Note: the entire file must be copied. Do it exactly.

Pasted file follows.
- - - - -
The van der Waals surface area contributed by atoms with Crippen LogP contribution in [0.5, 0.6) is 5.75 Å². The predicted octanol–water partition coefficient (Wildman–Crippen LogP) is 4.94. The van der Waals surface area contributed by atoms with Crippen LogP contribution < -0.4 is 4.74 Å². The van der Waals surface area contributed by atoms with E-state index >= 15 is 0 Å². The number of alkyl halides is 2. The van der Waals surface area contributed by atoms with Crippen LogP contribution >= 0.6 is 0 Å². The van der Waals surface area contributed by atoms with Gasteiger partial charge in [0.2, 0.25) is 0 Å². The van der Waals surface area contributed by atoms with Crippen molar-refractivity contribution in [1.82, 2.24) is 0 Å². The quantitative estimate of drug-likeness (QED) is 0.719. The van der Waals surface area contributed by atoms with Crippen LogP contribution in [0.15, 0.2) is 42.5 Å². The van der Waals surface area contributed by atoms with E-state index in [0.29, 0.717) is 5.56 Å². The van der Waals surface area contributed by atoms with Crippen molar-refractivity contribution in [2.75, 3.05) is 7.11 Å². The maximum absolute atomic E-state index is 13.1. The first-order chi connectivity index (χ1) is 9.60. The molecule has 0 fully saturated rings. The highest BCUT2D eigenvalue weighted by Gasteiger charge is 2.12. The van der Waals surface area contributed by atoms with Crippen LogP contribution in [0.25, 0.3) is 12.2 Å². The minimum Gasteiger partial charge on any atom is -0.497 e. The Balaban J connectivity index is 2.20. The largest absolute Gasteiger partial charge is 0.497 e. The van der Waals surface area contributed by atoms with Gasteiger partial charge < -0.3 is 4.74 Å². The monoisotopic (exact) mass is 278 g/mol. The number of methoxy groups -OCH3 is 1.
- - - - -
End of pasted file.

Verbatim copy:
The van der Waals surface area contributed by atoms with Crippen LogP contribution in [0.5, 0.6) is 5.75 Å². The predicted octanol–water partition coefficient (Wildman–Crippen LogP) is 4.94. The van der Waals surface area contributed by atoms with Crippen LogP contribution < -0.4 is 4.74 Å². The van der Waals surface area contributed by atoms with E-state index >= 15 is 0 Å². The number of alkyl halides is 2. The van der Waals surface area contributed by atoms with Crippen LogP contribution >= 0.6 is 0 Å². The van der Waals surface area contributed by atoms with Gasteiger partial charge in [0.2, 0.25) is 0 Å². The van der Waals surface area contributed by atoms with Crippen molar-refractivity contribution in [1.82, 2.24) is 0 Å². The quantitative estimate of drug-likeness (QED) is 0.719. The van der Waals surface area contributed by atoms with Crippen LogP contribution in [0.15, 0.2) is 42.5 Å². The van der Waals surface area contributed by atoms with E-state index in [0.29, 0.717) is 5.56 Å². The van der Waals surface area contributed by atoms with Crippen molar-refractivity contribution in [2.75, 3.05) is 7.11 Å². The maximum absolute atomic E-state index is 13.1. The first-order chi connectivity index (χ1) is 9.60. The molecule has 0 fully saturated rings. The highest BCUT2D eigenvalue weighted by Gasteiger charge is 2.12. The van der Waals surface area contributed by atoms with Crippen LogP contribution in [0.25, 0.3) is 12.2 Å². The minimum Gasteiger partial charge on any atom is -0.497 e. The Balaban J connectivity index is 2.20. The largest absolute Gasteiger partial charge is 0.497 e. The van der Waals surface area contributed by atoms with Gasteiger partial charge < -0.3 is 4.74 Å². The monoisotopic (exact) mass is 278 g/mol. The number of methoxy groups -OCH3 is 1.